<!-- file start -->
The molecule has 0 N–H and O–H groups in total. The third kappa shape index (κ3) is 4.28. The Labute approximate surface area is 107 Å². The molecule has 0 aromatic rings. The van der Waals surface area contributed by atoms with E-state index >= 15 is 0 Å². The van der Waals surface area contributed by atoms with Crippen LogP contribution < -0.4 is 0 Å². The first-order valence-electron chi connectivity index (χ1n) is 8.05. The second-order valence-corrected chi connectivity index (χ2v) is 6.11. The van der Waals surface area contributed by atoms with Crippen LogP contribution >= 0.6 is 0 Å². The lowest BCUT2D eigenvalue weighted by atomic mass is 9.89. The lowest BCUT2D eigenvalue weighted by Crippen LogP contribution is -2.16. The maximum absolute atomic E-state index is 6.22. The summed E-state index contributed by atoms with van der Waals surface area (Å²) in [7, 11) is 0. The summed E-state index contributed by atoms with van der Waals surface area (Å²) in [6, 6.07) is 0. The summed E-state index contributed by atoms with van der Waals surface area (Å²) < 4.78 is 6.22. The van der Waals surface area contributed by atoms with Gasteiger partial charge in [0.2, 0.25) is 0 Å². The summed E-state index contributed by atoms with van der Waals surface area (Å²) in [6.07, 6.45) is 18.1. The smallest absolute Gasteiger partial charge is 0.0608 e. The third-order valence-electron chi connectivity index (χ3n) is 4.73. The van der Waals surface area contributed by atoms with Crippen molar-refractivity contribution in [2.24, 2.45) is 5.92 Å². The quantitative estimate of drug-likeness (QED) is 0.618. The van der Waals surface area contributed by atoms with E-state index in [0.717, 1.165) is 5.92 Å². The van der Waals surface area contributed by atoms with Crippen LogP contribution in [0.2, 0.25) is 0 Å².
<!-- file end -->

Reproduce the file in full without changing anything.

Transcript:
The molecule has 0 N–H and O–H groups in total. The third kappa shape index (κ3) is 4.28. The Labute approximate surface area is 107 Å². The molecule has 0 aromatic rings. The van der Waals surface area contributed by atoms with E-state index >= 15 is 0 Å². The van der Waals surface area contributed by atoms with Crippen LogP contribution < -0.4 is 0 Å². The first-order valence-electron chi connectivity index (χ1n) is 8.05. The second-order valence-corrected chi connectivity index (χ2v) is 6.11. The van der Waals surface area contributed by atoms with Crippen LogP contribution >= 0.6 is 0 Å². The lowest BCUT2D eigenvalue weighted by atomic mass is 9.89. The lowest BCUT2D eigenvalue weighted by Crippen LogP contribution is -2.16. The maximum absolute atomic E-state index is 6.22. The summed E-state index contributed by atoms with van der Waals surface area (Å²) in [7, 11) is 0. The summed E-state index contributed by atoms with van der Waals surface area (Å²) in [6, 6.07) is 0. The summed E-state index contributed by atoms with van der Waals surface area (Å²) < 4.78 is 6.22. The van der Waals surface area contributed by atoms with Gasteiger partial charge in [0.2, 0.25) is 0 Å². The summed E-state index contributed by atoms with van der Waals surface area (Å²) in [6.07, 6.45) is 18.1. The smallest absolute Gasteiger partial charge is 0.0608 e. The third-order valence-electron chi connectivity index (χ3n) is 4.73. The van der Waals surface area contributed by atoms with Crippen molar-refractivity contribution in [2.24, 2.45) is 5.92 Å². The quantitative estimate of drug-likeness (QED) is 0.618. The van der Waals surface area contributed by atoms with E-state index in [0.717, 1.165) is 5.92 Å². The van der Waals surface area contributed by atoms with Crippen LogP contribution in [0.2, 0.25) is 0 Å².